Washington: The United States on Wednesday added the Israeli spyware company NSO Group to its “entity list,” a federal blacklist prohibiting the company from receiving American technologies, after determining its phone-hacking tools had been used by foreign governments to “maliciously target” government officials, activists, journalists, academics and embassy workers around the world.
The move is a significant sanction against a company spotlighted in July by the global Pegasus Project consortium, including The Washington Post and 16 other news organisations worldwide. The consortium published dozens of articles detailing misuse of the Pegasus spyware by customers of NSO.
It could also hinder it from future business arrangements and challenge their ability to work as an international company.
For example, it is now far harder for American researchers to sell them information or technology.
Following the initial concern over Pegasus, a subsequent wave of worries emerged when iPhone maker Apple released a fix in September for a weakness that can let the spyware infect devices without users even clicking on a malicious message or link.
The so-called "zero-click" is able to silently corrupt the targeted device, and was identified by researchers at Citizen Lab, a cybersecurity watchdog organization in Canada.
UN experts have called for an international moratorium on the sale of surveillance technology until regulations are implemented to protect human rights following an Israeli spyware scandal.
Israel's defence establishment has set up a committee to review NSO's business, including the process through which export licenses are granted.
NSO has insisted its software is intended for use only in fighting terrorism and other crimes, and says it exports to 45 countries.
Researchers say methods used by NSO Group, the world's most infamous hacker-for-hire company, have grown so sophisticated that it can now infect targeted mobile phones without any user interaction.
In July, Microsoft said it had blocked tools developed by Candiru that were used to spy on more than 100 people around the world, including politicians, human rights activists, journalists, academics and political dissidents. -- Agencies
The Commerce Department said in a statement that the action is part of the Biden administration’s “efforts to put human rights at the centre of US foreign policy, including by working to stem the proliferation of digital tools used for repression.”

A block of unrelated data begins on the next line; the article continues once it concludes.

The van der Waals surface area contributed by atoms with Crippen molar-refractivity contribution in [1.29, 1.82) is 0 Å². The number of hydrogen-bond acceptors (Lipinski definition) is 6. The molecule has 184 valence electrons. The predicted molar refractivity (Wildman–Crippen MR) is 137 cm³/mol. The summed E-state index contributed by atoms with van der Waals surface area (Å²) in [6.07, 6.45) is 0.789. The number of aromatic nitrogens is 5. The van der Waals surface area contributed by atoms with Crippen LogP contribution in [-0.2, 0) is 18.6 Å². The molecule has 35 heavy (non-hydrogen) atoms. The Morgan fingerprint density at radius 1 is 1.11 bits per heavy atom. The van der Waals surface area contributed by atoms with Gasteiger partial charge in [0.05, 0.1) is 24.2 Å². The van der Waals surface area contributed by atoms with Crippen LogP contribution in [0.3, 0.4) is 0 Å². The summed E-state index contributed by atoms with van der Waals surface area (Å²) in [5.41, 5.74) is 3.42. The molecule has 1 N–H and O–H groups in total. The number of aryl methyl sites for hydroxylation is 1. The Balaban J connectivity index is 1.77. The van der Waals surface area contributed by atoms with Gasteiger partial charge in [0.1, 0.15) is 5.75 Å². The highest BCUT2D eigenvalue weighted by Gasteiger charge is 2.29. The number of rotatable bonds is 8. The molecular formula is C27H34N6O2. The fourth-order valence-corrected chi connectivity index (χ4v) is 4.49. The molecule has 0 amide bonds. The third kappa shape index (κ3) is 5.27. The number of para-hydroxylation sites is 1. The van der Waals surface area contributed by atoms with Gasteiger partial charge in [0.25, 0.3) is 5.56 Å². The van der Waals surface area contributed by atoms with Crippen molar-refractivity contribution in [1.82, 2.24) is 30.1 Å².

The company did not immediately respond to requests for comment.
The company has consistently denied the findings of the Pegasus Project, which found that some of NSO’s dozens of law enforcement, military and intelligence customers in more than 40 countries target journalists, politicians and human rights workers on a routine basis with Pegasus, which can hack into a victim’s cellphone. NSO has acknowledged problems with certain customers in the past.
“The impact is broader than just the legal prohibition,” said Kevin Wolf, an international trade lawyer at the firm Akin Gump who previously ran the entity list process. “It’s a huge red flag.”
Commerce officials said NSO Group and another Israeli surveillance company, Candiru, had enabled “foreign governments to conduct transnational repression,” allowing authoritarian governments to target “dissidents, journalists and activists outside of their sovereign borders to silence dissent.”
Past administrations added Huawei and other Chinese firms to the list, citing their alleged contributions to human rights abuses of the Uyghurs, a mostly Muslim minority group detained en masse in Chinese “reeducation” camps.
But it is rare for the U.S. government to target companies from US allies, including NSO Group’s home country of Israel. NSO’s addition to the list also marked one of the first times that the US government had cited cyber-surveillance issues as the cause for the penalty.
Three other companies were also added to the list: Israel’s Candiru, Russia’s Positive Technologies and Singapore’s Computer Security Initiative Consultancy PTE.